Highline IT says cyber intrusions increasing

By LeiLani Hector - Staff Reporter

Highline has been bom- barded with more malicious email attacks that many staff faculty and students have fall- en for recently, an information technology specialist said.

Highline's Gary McCune said Highline IT experts have been doing everything they can to protect staff, students and faculty from phishing attacks. Two of the many malicious email attacks sent to Highline faculty recently claimed to be from Highline's president, Dr. John Mosby.

"If it landed in enough Highline inboxes, seems par- ticularly harmful, or is excep- tionally convincing, we will send a campus wide warning," McCune said.

"The spoofed Dr. Mosby email we warned about this week was sent to 500 High- line addresses and carried a bit more 'click appeal' because it was claiming to be from the president and spoke specifical- ly to Highline," he said.

But malicious emails at- tacks are not always from Dr. Mosby or from Highline. The most common phishing/ ma- licious email attacks that are received are from emails that are "impersonating Microsoft, mail services, package delivery, banks, or billing invoice com- panies," McCune said.

There wasn't just one ma- licious email attack that staff, faculty and students have re- ceived, he said.

"We had a second phish- ing/ virus email impersonate Dr. Mosby, plus an instruction dean and a lot of old students' names being impersonated on malicious messages sent to sev- eral instructors," McCune said.

"Every email you receive ask- ing you to take action should be scrutinized – especially if it is unexpected and seems 'urgent'," he said.

"Typically just reading emails is harmless, but anytime an email asks you to open a file or click on a link you should be very wary," McCune said.

"Some are trying to get peo- ple to open a malicious file, some are trying to steal creden- tials, and we are even seeing a new one where they are trying to get people to buy gift cards," he said.

The IT department has been doing everything that they can to prevent these malicious emails from being sent out to Highline's staff, faculty and stu- dents, he said.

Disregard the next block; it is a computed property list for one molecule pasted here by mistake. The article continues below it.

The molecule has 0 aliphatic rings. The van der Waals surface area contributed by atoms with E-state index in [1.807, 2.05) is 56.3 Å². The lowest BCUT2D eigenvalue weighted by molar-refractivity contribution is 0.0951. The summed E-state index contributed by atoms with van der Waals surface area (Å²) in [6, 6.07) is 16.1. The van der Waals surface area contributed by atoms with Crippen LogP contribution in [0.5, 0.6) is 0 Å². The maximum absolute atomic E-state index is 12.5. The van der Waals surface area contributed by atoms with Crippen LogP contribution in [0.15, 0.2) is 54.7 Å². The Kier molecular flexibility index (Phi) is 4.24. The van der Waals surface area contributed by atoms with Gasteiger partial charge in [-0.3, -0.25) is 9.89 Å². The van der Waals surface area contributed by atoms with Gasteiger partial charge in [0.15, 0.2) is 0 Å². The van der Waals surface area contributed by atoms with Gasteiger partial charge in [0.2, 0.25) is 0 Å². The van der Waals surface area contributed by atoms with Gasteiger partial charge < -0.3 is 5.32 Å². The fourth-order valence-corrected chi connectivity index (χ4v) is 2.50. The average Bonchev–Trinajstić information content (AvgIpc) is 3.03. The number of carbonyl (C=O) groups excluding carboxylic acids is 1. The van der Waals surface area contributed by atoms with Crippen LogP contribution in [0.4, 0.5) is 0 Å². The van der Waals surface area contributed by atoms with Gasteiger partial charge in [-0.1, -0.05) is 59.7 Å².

"If there's a preventative measure that is helpful and we can afford it, we will look into using it," McCune said.

Such measures include:

*Maintaining a campus fire- wall that is updated regularly to block known bad web address.

*Email campaigns to raise awareness around malicious emails or other security risks to help users informed and re- minded.

*SANS Employees training programs for IT security issues in Canvas.

A few tips that McCune of- fers that people can use to fur- ther prevent these malicious at- tacks from happening are:

*Check the sending address and make sure it is recognized and matches with the sender.

*Check to see if it is from someone you know -- why open something if you have no way to know who sent it?

*At a minimum, you should check with the person before opening to see what was sent and make sure their account isn't compromised.

*If it is from someone you know and something they might send you, but it's not important, then maybe it's not worth the risk.

"No matter what you do it's impossible to stop all of these emails from getting to your campus inboxes," McCune said.

"You have to stop as much as you can, train your users, and respond quickly when an inci- dent occurs," he said.

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